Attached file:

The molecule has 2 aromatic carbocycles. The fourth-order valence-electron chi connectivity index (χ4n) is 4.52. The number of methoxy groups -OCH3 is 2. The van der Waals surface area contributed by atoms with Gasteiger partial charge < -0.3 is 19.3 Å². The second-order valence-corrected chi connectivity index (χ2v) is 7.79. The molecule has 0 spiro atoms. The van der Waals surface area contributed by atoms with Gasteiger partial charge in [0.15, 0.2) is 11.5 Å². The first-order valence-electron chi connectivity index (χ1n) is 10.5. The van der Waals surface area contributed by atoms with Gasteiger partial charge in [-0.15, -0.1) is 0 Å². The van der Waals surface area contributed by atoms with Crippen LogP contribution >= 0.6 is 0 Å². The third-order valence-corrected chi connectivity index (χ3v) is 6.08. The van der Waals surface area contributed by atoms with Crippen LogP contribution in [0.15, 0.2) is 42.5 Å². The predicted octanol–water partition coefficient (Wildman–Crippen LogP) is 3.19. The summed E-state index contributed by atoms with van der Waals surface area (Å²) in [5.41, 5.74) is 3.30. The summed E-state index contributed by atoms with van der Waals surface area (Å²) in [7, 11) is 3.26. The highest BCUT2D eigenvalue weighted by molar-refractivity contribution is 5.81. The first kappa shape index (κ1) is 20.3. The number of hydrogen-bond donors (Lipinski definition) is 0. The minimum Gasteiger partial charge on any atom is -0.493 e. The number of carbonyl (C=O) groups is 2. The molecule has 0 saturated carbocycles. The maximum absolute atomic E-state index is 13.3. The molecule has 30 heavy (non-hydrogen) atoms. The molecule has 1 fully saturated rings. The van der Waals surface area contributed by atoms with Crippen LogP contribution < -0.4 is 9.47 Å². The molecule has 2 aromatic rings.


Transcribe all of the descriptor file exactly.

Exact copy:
The molecule has 2 aromatic carbocycles. The fourth-order valence-electron chi connectivity index (χ4n) is 4.52. The number of methoxy groups -OCH3 is 2. The van der Waals surface area contributed by atoms with Gasteiger partial charge < -0.3 is 19.3 Å². The second-order valence-corrected chi connectivity index (χ2v) is 7.79. The molecule has 0 spiro atoms. The van der Waals surface area contributed by atoms with Gasteiger partial charge in [0.15, 0.2) is 11.5 Å². The first-order valence-electron chi connectivity index (χ1n) is 10.5. The van der Waals surface area contributed by atoms with Gasteiger partial charge in [-0.15, -0.1) is 0 Å². The van der Waals surface area contributed by atoms with Crippen LogP contribution >= 0.6 is 0 Å². The third-order valence-corrected chi connectivity index (χ3v) is 6.08. The van der Waals surface area contributed by atoms with Crippen LogP contribution in [0.15, 0.2) is 42.5 Å². The predicted octanol–water partition coefficient (Wildman–Crippen LogP) is 3.19. The summed E-state index contributed by atoms with van der Waals surface area (Å²) in [5.41, 5.74) is 3.30. The summed E-state index contributed by atoms with van der Waals surface area (Å²) in [7, 11) is 3.26. The highest BCUT2D eigenvalue weighted by molar-refractivity contribution is 5.81. The first kappa shape index (κ1) is 20.3. The number of hydrogen-bond donors (Lipinski definition) is 0. The minimum Gasteiger partial charge on any atom is -0.493 e. The number of carbonyl (C=O) groups is 2. The molecule has 0 saturated carbocycles. The maximum absolute atomic E-state index is 13.3. The molecule has 30 heavy (non-hydrogen) atoms. The molecule has 1 fully saturated rings. The van der Waals surface area contributed by atoms with Crippen LogP contribution < -0.4 is 9.47 Å². The molecule has 2 aromatic rings.